Signing in with a Google account will happen in your default browser, regardless if you are signing in via the browser version or the desktop application.

I’m already signed in to my Google account, so all I need do is click the account I want to sign into Notion Calendar with

This will sign us into Notion Calendar with our Google account and redirect us to the application. You should see your events from your Google Calendars in the Calendar view.

Check the numbered list below for an explanation of the key areas of the interface
  1. Calendar accounts — Shows my Google Calendars grouped by account. Here you can see my primary calendar “Ben” is selected as the calendar in focus (we can tell because the rounded rectangle has a similarly-colored focus ring around it).
  2. The Calendar view — Loads of awesome views like being able to press the number keys 1, 2, 3, 4, etc. to display the same number of days as columns.
    • You’ll note that you can press the + button on the left of the days of the week to add additional time zones in case you work with people all over the world.
    • You can press the +/- button on the right of the days of the week to change the number of days displayed as well.
    • One advantage of Notion Calendar here is you can add as many time zone displays as you like, whereas Google Calendar is limited to two: Primary and Secondary.
    • Notion Calendar also has a very robust keyboard shortcut system, just like daddy Notion. Check the "?" button in the bottom right or simply type ? to open the keyboard shortcut menu.
  3. Welcome to Notion Calendar Is a helpful five-step walkthrough that guides you through setting up Notion Calendar. It shouldn’t take more than a few minutes to get up and running, which is pretty incredible considering the vast complexity involved in calendars.
  4. Scheduling snippets allow you to select times when you’re available and share them for booking purposes. Still paying for Calendly? Maybe you don’t need to any more! This works similarly to Google Calendar’s “Appointment slots” feature.
  5. Quick meeting creates a temporary meeting between you and selected participants and shows all participants schedules so you can find the best time to meet. This works similarly to Google Calendar’s “Meet with…” feature.

Setting up Notion Calendar

If you haven’t already been using Cron before trying Notion Calendar, the next step is to connect Notion Calendar to Notion. You should see on your right a list of five steps (the first two are easy to set up by simply clicking the buttons and confirming).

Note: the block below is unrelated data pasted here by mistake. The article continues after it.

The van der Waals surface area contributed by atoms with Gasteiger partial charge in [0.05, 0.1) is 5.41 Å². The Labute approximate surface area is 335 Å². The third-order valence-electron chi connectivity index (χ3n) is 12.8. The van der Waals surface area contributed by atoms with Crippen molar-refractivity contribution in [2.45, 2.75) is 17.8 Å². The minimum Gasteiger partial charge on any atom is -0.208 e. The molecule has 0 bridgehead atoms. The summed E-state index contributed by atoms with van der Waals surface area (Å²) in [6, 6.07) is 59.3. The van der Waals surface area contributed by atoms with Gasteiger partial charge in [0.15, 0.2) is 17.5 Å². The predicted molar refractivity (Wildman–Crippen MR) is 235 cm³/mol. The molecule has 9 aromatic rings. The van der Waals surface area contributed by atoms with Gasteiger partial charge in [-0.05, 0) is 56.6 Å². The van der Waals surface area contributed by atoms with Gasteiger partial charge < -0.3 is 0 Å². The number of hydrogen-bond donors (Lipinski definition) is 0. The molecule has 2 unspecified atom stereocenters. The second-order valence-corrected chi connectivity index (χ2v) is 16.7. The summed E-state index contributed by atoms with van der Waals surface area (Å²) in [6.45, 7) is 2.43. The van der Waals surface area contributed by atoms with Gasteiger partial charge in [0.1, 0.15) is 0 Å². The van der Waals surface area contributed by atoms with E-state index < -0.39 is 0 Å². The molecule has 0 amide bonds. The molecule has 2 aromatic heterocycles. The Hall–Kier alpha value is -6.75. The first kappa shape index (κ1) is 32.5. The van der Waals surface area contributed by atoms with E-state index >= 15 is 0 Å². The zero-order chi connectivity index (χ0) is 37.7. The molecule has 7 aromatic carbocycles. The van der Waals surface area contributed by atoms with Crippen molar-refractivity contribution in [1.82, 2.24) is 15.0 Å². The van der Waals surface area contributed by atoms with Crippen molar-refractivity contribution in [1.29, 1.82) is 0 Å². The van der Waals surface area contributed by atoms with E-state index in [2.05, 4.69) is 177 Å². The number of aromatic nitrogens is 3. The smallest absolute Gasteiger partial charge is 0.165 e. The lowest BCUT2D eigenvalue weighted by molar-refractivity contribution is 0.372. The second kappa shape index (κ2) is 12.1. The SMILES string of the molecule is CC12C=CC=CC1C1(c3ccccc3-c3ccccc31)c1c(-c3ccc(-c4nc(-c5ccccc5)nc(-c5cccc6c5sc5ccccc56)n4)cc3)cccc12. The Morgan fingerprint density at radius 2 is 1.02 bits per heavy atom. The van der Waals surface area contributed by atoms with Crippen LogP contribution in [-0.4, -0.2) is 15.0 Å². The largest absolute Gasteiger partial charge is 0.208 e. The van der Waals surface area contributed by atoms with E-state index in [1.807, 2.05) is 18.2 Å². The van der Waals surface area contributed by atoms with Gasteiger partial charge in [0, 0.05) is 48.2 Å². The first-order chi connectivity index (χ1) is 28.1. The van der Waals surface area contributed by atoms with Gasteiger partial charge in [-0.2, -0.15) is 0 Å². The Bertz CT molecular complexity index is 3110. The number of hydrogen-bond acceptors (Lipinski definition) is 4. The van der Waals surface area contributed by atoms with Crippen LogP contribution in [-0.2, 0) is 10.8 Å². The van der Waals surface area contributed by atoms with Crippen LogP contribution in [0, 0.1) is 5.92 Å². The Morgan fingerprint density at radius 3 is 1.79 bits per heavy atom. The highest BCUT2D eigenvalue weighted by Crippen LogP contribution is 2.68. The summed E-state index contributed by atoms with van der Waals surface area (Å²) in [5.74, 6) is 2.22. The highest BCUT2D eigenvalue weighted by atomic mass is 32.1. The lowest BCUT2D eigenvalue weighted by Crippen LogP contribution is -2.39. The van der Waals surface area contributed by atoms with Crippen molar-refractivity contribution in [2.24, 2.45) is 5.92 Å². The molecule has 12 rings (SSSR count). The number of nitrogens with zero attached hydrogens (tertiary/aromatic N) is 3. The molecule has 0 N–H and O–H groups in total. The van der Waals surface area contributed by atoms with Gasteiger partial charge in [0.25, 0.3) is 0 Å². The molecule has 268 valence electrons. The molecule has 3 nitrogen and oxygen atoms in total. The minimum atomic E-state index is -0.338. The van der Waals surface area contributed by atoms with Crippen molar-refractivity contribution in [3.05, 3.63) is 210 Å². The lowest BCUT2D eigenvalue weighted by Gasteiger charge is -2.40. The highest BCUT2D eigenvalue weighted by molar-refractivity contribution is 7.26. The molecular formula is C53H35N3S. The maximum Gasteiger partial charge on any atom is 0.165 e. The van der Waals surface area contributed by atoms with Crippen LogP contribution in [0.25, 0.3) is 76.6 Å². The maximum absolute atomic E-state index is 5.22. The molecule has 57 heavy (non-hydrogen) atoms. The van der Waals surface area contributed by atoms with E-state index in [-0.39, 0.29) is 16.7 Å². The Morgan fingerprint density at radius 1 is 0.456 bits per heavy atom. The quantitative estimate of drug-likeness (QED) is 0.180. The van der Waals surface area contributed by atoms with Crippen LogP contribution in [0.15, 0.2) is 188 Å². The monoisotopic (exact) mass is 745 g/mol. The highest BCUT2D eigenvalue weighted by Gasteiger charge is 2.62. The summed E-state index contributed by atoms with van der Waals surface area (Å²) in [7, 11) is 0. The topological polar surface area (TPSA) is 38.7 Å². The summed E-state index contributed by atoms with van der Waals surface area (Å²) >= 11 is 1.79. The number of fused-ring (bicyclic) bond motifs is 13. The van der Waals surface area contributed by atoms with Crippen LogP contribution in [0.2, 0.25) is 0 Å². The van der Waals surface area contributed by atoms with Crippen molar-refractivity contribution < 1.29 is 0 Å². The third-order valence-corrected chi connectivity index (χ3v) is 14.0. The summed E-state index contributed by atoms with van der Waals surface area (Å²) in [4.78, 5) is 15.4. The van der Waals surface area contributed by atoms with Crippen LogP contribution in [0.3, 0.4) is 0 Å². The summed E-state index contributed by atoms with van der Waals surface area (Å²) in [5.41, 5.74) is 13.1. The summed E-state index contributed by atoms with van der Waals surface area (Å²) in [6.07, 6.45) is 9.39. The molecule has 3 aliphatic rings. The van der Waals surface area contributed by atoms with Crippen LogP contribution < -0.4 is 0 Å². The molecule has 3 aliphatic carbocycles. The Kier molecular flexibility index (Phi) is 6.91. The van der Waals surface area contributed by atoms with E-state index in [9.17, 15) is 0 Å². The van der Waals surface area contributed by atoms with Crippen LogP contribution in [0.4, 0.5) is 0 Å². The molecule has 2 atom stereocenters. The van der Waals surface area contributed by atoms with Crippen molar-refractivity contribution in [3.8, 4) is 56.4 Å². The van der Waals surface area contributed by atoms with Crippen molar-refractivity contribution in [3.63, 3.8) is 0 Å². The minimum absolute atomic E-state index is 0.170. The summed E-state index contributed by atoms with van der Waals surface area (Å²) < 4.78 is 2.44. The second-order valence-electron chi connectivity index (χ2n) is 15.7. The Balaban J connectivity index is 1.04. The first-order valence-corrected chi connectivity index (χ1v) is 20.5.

Welcome to Notion Calendar
  1. Menu bar calendar — in the desktop app, this enables a handy little menu bar icon that you can click to see upcoming events.
  2. Event notifications — get system and notifications in Notion when events are upcoming.
  3. Calendar accounts — you’ve already connected one Google account and you can connect more using this button.
  4. Notion workspace — connect your Notion workspace.
  5. Notion database — display a date-based Notion database view alongside your events.

So take care of 1 and 2, skip 3 since you already connected your Google Account, and let’s get going on number 4. To get connected to Notion, we’ll first need to connect to our Notion workspace.

Click “Connect” next to “Notion workspace” to visit Settings > Integrations > Notion (note you can also type ⌘+, to access the Settings menu as well. Next to “Add Notion workspace”, click “Connect” (note that you can connect more than one workspace, but let’s start with one).

Add Notion workspace with Connect button

This will take you to Notion’s authentication screen where you’ll give Notion Calendar permission to access your Notion workspace. Make sure you are selecting the correct workspace in the top-right and click “Allow access”.

Notion Calendar is requesting access to Oki Doki
Giving Notion Calendar access to your Notion data.

After allowing access, you’ll be sent back to Notion Calendar and you’ll see a success message pop up. Next up we’ll take care of #5 by displaying a Notion database in Notion Calendar.

Connecting Notion and Notion Calendar

Syncing between Notion and Notion Calendar

The biggest new feature in this release is synced databases that sync between Notion and Notion Calendar. While it’s not syncing to your Google Calendar yet, this can be very helpful in getting content into your Calendar so you can make informed decisions about your scheduling.

Introduced in the Notion side of things is the “Open in Calendar” button. On Calendar and Timeline views, you can click this button to open the View in Notion Calendar. If you have the desktop application installed that’ll be the app. If not, the browser.

For example, I’ve created a Product Release Schedule timeline view with a few key product releases and an All hands meeting on it. You’ll note the new “Open in Calendar” button in Timeline views and Calendar views.

A Product Release Schedule Timeline view in Notion showing the new "Open in Calendar" button

Clicking this button will add this database to your Notion Calendar. Underneath our calendar accounts (Google accounts) we’ll see this database show up grouped by connected Notion workspace.